This orientation towards discrepancies has been shown to promote some ineffective and maladaptive management practices. Managers are more inclined to identify, and thus highlight, shortfalls rather than achievements. This focus on shortfalls, however, has been shown to provoke a host of problems. Male managers, for example, who demonstrate this tendency often show contempt towards female employees. Furthermore, this emphasis on shortfalls, and the consequent plethora of criticisms, has been shown to compromise productivity in organizations.

An emphasis on shortfalls is also likely to promote a tendency called maximizing rather than satisficing-in which individuals consider their alternatives carefully, almost obsessively, before they select an option. For example, at a restaurant, they will carefully consider each of the options, striving to choose the premium meal rather than accepting only a reasonable, rather than optimal, alternative. This tendency has been shown to undermine satisfaction, in work, social, and recreational domains.

Encouraging the experiencing mode

To override many of the problems that undue deliberation can evoke, individuals should be encouraged to adopt an experiential mode more frequently. When individuals adopt this mode, they tend to become more intuitive, flexible, resilient, satisfied, and engaged. Indeed, many of the difficulties that epitomize deliberation will abate when they adopt this experiential mode.

Individuals, however, cannot be instructed or obliged to adopt this mode. Instead, experiencing, rather than deliberating, prevails when individuals experience a profound, genuine, and enduring sense of security-or when they trust their intuition and eschew logical or formal rules and systems.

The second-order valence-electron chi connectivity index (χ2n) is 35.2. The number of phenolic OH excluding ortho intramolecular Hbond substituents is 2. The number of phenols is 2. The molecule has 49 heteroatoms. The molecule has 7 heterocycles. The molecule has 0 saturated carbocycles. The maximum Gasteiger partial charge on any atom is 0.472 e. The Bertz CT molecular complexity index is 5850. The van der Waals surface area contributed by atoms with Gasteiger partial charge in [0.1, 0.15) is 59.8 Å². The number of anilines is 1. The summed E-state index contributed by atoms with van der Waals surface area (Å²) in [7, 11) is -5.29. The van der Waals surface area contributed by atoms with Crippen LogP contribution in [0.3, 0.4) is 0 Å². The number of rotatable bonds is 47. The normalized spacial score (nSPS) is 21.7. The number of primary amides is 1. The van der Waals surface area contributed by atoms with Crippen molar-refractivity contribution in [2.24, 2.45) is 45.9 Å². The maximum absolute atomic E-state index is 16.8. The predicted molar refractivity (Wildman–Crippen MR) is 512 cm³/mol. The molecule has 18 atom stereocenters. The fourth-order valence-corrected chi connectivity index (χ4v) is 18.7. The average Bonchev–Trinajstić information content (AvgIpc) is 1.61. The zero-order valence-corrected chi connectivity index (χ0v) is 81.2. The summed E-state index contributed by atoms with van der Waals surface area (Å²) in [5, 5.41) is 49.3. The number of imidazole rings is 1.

Several theories, such as the ironic rebound effect, the compartmentalization model of self structure, attachment theory, terror management theory, the tripartite model of security, acceptance and commitment therapy, as well as implicit theories of malleability can be applied to identify the factors that could afford this profound sense of security-ultimately evoking an experiential mode and optimizing many facets of performance and progress. In particular, organizations need to introduce mechanisms that encourage individuals to:

Problems with the experiential mode

Interventions that redress the prevailing imbalance between deliberating and experiencing are likely to foster many benefits to the progress, performance, and wellbeing of employees and organizations. Nevertheless, as the reliance on deliberating diminishes, the capacity of individuals and organizations to accommodate abrupt, unanticipated, and unique shifts in the market or environment dissipates.

Indeed, deliberation evolved to ensure that individuals can adjust to novel and discontinuous changes. To accommodate these imminent or likely shifts in the environment, individuals cannot invoke their intuition. That is, intuition, which evolves gradually and inexorably from past experience, cannot accommodate unprecedented changes in the environment. Instead, individuals must represent these potential changes as abstract codes and derive plans from rational and logical considerations that optimize their responses to these shifts-a process that demands deliberation. Once individuals implement these plans, their intuition adjusts accordingly and the utility of experiencing, instead of primarily deliberating, is restored.